My wife spent part of this past weekend on a leadership retreat. Her team was asked to participate in the following game to help them develop their team strategy and communication skills:
- One person acts as a builder.
- One person acts as the architect.
- Two people are observers.
- The builder and architect sit back to back in chairs. The two of them are not allowed to look at each other, but they are allowed to talk.
- The two observers stand on either side and watch and are not allowed to talk or interfere in any way.
- The builder is handed a blank piece of paper and some shapes that have been cut out.
- The architect is handed a drawing where the shapes are already put in place – the blueprint.
Playing the game:
- Round 1
- The architect’s job is to have the builder re-create the drawing by putting the shapes in the correct placements on the blank piece of paper. The architect is not allowed to turn around, but is allowed to talk.
- The observers are instructed to watch – no talking or gesturing.
- The builder is also not allowed to turn around but is allowed to talk.
- Time how long it takes for the team to correctly finish replicating the drawing.
- Rounds 2-n
- A rule change: For this and any subsequent rounds the observers are allowed to ‘tap in’ during the round. That is, when they tap the architect’s shoulder they can trade places with the architect who then becomes an observer. You can ‘tap in’ as many times as you want during the round.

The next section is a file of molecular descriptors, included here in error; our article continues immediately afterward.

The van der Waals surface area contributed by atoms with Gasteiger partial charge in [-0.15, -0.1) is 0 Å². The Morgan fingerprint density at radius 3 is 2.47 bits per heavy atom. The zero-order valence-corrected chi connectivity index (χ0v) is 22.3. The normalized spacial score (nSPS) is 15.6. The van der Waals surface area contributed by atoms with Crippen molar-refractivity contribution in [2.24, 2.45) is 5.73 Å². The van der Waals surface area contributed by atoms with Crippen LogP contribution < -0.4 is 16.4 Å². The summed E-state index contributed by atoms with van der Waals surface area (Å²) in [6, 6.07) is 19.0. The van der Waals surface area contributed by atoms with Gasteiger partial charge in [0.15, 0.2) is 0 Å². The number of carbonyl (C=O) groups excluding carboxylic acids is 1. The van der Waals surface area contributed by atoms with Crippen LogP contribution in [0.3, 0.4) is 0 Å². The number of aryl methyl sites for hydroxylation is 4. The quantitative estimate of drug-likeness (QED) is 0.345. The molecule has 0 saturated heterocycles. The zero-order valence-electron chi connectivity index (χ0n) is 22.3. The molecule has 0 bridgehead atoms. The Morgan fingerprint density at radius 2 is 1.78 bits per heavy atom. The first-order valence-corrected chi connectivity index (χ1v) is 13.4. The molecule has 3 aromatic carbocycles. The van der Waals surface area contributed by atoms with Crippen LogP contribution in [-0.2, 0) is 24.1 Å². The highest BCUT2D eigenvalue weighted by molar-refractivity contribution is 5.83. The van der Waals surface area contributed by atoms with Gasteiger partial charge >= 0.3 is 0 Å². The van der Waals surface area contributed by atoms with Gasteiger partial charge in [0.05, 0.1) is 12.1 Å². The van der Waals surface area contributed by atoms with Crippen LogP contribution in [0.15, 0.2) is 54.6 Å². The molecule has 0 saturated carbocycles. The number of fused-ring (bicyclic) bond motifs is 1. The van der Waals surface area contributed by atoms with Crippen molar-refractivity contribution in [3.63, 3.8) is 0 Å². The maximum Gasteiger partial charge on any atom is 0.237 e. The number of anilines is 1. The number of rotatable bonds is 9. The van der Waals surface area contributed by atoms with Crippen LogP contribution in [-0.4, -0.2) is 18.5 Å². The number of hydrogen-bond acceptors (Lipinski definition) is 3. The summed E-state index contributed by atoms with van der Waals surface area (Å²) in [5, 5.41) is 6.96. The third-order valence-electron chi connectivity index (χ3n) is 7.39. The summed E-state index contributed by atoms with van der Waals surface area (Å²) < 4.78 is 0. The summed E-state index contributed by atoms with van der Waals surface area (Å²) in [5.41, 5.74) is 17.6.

- Before starting the round the team is asked to strategize together on ways that they could improve their communication and their results.
- Once again the team times how long it takes for them to correctly finish replicating the drawing.
The teams enjoyed the challenge of working together to improve their communication strategies. The best solution that any team found was to have the observer ‘tap in’ whenever the builder put one piece in the correct spot. This strategy enabled the builder to easily understand when they had done something right (improving communication) and helped the team to improve their time. Hurray for the team!
This was a great exercise to promote team building, continuous improvement, strategizing, and to encourage the team to actively work on their communication skills. It reminds of some of the ways I have seen and used to help teams improve communication between roles. Does the developer have a hard time understanding the requirements document? Let’s work on our documentation skills to make our writing clearer. Does the team struggle to meet it’s project deadlines? Let’s increase the project management rigour and status reporting. Are bugs found during user acceptance testing? Let’s write a better test plan.
Or… have the architect (customer/business analyst/tester/project manager) turn around and talk to the builder (developer) directly. Break the rules (and your cubicle walls). Shorten the distance.
Re-posted from winnipegagilist.blogspot.com